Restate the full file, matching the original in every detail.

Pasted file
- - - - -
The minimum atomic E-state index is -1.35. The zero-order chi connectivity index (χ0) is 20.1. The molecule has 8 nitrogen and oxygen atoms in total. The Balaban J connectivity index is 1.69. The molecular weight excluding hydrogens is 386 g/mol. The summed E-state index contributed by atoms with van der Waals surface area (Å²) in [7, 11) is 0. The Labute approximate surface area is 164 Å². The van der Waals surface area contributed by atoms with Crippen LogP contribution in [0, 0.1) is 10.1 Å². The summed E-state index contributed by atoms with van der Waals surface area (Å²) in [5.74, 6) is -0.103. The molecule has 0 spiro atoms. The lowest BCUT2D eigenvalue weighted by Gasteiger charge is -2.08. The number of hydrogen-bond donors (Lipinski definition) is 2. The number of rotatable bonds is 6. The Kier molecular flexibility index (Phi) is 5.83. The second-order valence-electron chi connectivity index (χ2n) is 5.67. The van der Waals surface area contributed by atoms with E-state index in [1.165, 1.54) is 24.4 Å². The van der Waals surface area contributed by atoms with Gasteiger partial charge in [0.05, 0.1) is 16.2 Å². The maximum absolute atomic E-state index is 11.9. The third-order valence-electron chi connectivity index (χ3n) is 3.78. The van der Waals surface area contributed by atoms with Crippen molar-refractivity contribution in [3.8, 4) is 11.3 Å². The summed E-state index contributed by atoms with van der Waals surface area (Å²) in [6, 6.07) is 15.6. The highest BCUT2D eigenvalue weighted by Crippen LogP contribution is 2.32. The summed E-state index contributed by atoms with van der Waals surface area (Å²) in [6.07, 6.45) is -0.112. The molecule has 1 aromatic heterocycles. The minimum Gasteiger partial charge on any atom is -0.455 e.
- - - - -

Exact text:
The minimum atomic E-state index is -1.35. The zero-order chi connectivity index (χ0) is 20.1. The molecule has 8 nitrogen and oxygen atoms in total. The Balaban J connectivity index is 1.69. The molecular weight excluding hydrogens is 386 g/mol. The summed E-state index contributed by atoms with van der Waals surface area (Å²) in [7, 11) is 0. The Labute approximate surface area is 164 Å². The van der Waals surface area contributed by atoms with Crippen LogP contribution in [0, 0.1) is 10.1 Å². The summed E-state index contributed by atoms with van der Waals surface area (Å²) in [5.74, 6) is -0.103. The molecule has 0 spiro atoms. The lowest BCUT2D eigenvalue weighted by Gasteiger charge is -2.08. The number of hydrogen-bond donors (Lipinski definition) is 2. The number of rotatable bonds is 6. The Kier molecular flexibility index (Phi) is 5.83. The second-order valence-electron chi connectivity index (χ2n) is 5.67. The van der Waals surface area contributed by atoms with E-state index in [1.165, 1.54) is 24.4 Å². The van der Waals surface area contributed by atoms with Gasteiger partial charge in [0.05, 0.1) is 16.2 Å². The maximum absolute atomic E-state index is 11.9. The third-order valence-electron chi connectivity index (χ3n) is 3.78. The van der Waals surface area contributed by atoms with Crippen molar-refractivity contribution in [3.8, 4) is 11.3 Å². The summed E-state index contributed by atoms with van der Waals surface area (Å²) in [6, 6.07) is 15.6. The highest BCUT2D eigenvalue weighted by Crippen LogP contribution is 2.32. The summed E-state index contributed by atoms with van der Waals surface area (Å²) in [6.07, 6.45) is -0.112. The molecule has 1 aromatic heterocycles. The minimum Gasteiger partial charge on any atom is -0.455 e.